digital-to-analog converter means having input, output and control terminals, said input terminal of said digital-to-analog converter means being coupled to said output terminal of said counter means, said control terminal of said digital-to-analog means being coupled to said second control means; and
switch means coupled between said output terminal of said digital-to-analog converter means and the voltage controlled oscillator, said switch means selectively coupling said output terminal of said digital-to-analog converter means to the voltage controlled oscillator to control the frequency of the output signal of the voltage controlled oscillator.
6. The control circuitry of claim 1 and further including in combination:
mixer means having an input terminal and an output terminal;
signal supply means coupled to said input terminal of said mixer means;
display means having an input terminal and a control terminal;
first circuit means coupling said output terminal of said mixer means to said input terminal of said display means;
second circuit means coupling said control terminal of said display means to said second control means; and
said display means being responsive to a time of occurrence of a received signal from said mixing means relative to a beginning of said sweep cycle to determine the frequency of the received signal.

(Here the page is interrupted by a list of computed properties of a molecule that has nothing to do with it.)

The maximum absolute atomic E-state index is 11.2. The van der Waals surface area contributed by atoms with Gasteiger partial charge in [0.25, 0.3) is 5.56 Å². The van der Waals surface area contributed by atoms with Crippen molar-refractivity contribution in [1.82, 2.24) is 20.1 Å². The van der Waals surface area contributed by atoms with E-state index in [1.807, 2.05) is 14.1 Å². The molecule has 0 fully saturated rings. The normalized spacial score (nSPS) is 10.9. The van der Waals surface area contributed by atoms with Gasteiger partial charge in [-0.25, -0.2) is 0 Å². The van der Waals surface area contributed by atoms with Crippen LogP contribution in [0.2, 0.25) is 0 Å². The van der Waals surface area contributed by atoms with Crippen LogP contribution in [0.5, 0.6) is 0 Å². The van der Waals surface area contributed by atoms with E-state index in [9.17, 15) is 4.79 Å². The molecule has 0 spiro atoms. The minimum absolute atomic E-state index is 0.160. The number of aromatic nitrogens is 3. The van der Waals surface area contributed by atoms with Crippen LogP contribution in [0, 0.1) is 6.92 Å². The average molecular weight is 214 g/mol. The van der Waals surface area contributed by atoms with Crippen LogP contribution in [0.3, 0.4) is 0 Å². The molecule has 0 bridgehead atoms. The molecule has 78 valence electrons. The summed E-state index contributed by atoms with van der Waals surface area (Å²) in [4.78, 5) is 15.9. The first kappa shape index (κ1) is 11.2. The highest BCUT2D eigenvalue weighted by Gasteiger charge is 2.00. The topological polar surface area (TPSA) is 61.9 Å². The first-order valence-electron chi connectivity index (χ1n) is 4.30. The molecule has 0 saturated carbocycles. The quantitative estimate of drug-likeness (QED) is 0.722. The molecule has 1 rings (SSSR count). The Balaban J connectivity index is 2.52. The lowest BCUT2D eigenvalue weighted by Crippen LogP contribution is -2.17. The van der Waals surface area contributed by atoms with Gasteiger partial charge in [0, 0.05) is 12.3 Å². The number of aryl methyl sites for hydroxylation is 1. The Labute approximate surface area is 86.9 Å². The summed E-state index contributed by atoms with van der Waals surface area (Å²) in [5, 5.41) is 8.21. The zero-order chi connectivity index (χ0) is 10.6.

7. The control circuitry of claim 6 wherein said first circuit means includes narrowband filter means coupled between said mixer means and said display means.
8. The control circuitry of claim 1 wherein said second control means includes microprocessor means.
9. The control circuitry of claim 8 and further including read only memory means coupled to said microprocessor means, said microprocessor means also being coupled to said first control means; and
said microprocessor means responding to data stored in said read only memory means for controlling the selected frequencies of operation of the voltage controlled oscillator.
10. The control circuitry of claim 9 and further including:
calibrate initiation circuitry;
frequency ranging circuitry; and
said calibration and frequency ranging circuitry being selectively coupled to said microprocessor means.